The global economic crisis has left Asian consumers increasingly mistrustful of foreign banks, with many preferring to use local institutions, according to new research from McKinsey.
The study, published in the latest McKinsey Quarterly, comes at the same time as many multinational banks are focusing heavily on growing their presence in Asian markets, amid a rise in the number of wealthy individuals in the area.
Based on interviews with 20,000 consumers, the research found that eight in ten people in emerging Asian markets and 63% in developed Asian markets believe it is important to deal with a local institution.
In China and India, which are expected to see large rises in the number of millionaires over the next four years according to research released this week by Swiss private banking group Julius Baer, this figure is even higher. Eighty-seven percent of people in China and 95% of Indians preferred using a local bank.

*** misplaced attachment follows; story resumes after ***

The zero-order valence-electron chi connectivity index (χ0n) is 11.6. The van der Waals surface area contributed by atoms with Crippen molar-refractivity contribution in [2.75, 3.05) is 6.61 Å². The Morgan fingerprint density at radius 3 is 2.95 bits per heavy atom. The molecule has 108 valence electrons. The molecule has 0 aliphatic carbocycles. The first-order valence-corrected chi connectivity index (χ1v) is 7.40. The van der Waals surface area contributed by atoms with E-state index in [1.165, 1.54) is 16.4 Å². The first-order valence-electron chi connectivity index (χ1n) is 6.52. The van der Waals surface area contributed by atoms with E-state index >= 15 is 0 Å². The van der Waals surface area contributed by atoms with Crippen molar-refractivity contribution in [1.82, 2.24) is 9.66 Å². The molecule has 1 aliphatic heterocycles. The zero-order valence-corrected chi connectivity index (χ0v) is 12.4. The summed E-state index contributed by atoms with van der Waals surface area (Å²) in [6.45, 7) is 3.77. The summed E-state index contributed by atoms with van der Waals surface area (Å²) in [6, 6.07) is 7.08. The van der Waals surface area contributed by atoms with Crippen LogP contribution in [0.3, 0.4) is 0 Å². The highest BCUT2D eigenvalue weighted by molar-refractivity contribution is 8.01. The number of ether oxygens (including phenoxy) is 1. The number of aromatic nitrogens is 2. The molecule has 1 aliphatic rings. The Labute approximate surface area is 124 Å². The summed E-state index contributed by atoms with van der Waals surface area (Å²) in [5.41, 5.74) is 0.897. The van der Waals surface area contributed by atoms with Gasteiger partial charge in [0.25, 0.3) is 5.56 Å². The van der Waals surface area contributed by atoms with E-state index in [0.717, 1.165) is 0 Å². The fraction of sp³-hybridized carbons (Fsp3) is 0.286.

The study also found that preference for using local banks was “especially pronounced in the upper-mass-market and mass-affluent segments across Asia”. In Hong Kong, for example, where Deloitte expects almost half of the population to hold more than $1 million (€701,117) by 2020, McKinsey said 76% favoured local institutions, up 21 percentage points on 2007.
“We speculate that these changes reflect Asian consumers’ anxiety over the safety of foreign banks in the aftermath of the financial crisis,” wrote Kenny Lam, principal in McKinsey’s Hong Kong office, and Jatin Pant, an associate principal in the Mumbai office.
Attracting new consumers is likely to be increasingly challenging for international banks from Europe and North America that are expanding their Asian operations.
“Multinationals face a clear challenge in repositioning their brands: they will need to invest in much deeper localisation of products, services and the overall customer experience,” said Lam and Pant.